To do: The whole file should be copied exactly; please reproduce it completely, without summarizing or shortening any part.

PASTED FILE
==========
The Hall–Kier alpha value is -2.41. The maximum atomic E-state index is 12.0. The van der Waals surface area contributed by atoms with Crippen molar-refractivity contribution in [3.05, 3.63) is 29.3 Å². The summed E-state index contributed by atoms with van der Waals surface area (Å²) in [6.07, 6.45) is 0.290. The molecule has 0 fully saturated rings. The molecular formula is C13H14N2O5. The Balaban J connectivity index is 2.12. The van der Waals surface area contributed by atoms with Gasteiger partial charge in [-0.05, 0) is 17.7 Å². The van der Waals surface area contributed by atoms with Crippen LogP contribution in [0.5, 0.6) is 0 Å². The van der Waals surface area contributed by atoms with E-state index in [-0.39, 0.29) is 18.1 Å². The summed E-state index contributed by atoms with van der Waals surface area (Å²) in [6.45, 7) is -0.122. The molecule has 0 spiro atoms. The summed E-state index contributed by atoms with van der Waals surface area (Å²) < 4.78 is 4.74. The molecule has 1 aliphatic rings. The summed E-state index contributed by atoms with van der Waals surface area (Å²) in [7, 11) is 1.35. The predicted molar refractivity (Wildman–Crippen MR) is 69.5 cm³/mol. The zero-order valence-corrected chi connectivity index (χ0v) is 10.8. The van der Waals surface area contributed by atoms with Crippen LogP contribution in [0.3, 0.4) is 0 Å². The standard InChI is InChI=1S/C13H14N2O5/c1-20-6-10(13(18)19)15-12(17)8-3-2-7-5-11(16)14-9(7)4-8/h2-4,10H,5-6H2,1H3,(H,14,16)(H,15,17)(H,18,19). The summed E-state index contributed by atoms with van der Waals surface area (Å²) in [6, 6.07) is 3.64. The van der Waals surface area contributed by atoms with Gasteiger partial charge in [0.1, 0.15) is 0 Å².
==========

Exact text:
The Hall–Kier alpha value is -2.41. The maximum atomic E-state index is 12.0. The van der Waals surface area contributed by atoms with Crippen molar-refractivity contribution in [3.05, 3.63) is 29.3 Å². The summed E-state index contributed by atoms with van der Waals surface area (Å²) in [6.07, 6.45) is 0.290. The molecule has 0 fully saturated rings. The molecular formula is C13H14N2O5. The Balaban J connectivity index is 2.12. The van der Waals surface area contributed by atoms with Gasteiger partial charge in [-0.05, 0) is 17.7 Å². The van der Waals surface area contributed by atoms with Crippen LogP contribution in [0.5, 0.6) is 0 Å². The van der Waals surface area contributed by atoms with E-state index in [-0.39, 0.29) is 18.1 Å². The summed E-state index contributed by atoms with van der Waals surface area (Å²) in [6.45, 7) is -0.122. The molecule has 0 spiro atoms. The summed E-state index contributed by atoms with van der Waals surface area (Å²) < 4.78 is 4.74. The molecule has 1 aliphatic rings. The summed E-state index contributed by atoms with van der Waals surface area (Å²) in [7, 11) is 1.35. The predicted molar refractivity (Wildman–Crippen MR) is 69.5 cm³/mol. The zero-order valence-corrected chi connectivity index (χ0v) is 10.8. The van der Waals surface area contributed by atoms with Crippen LogP contribution in [0.3, 0.4) is 0 Å². The standard InChI is InChI=1S/C13H14N2O5/c1-20-6-10(13(18)19)15-12(17)8-3-2-7-5-11(16)14-9(7)4-8/h2-4,10H,5-6H2,1H3,(H,14,16)(H,15,17)(H,18,19). The summed E-state index contributed by atoms with van der Waals surface area (Å²) in [6, 6.07) is 3.64. The van der Waals surface area contributed by atoms with Gasteiger partial charge in [0.1, 0.15) is 0 Å².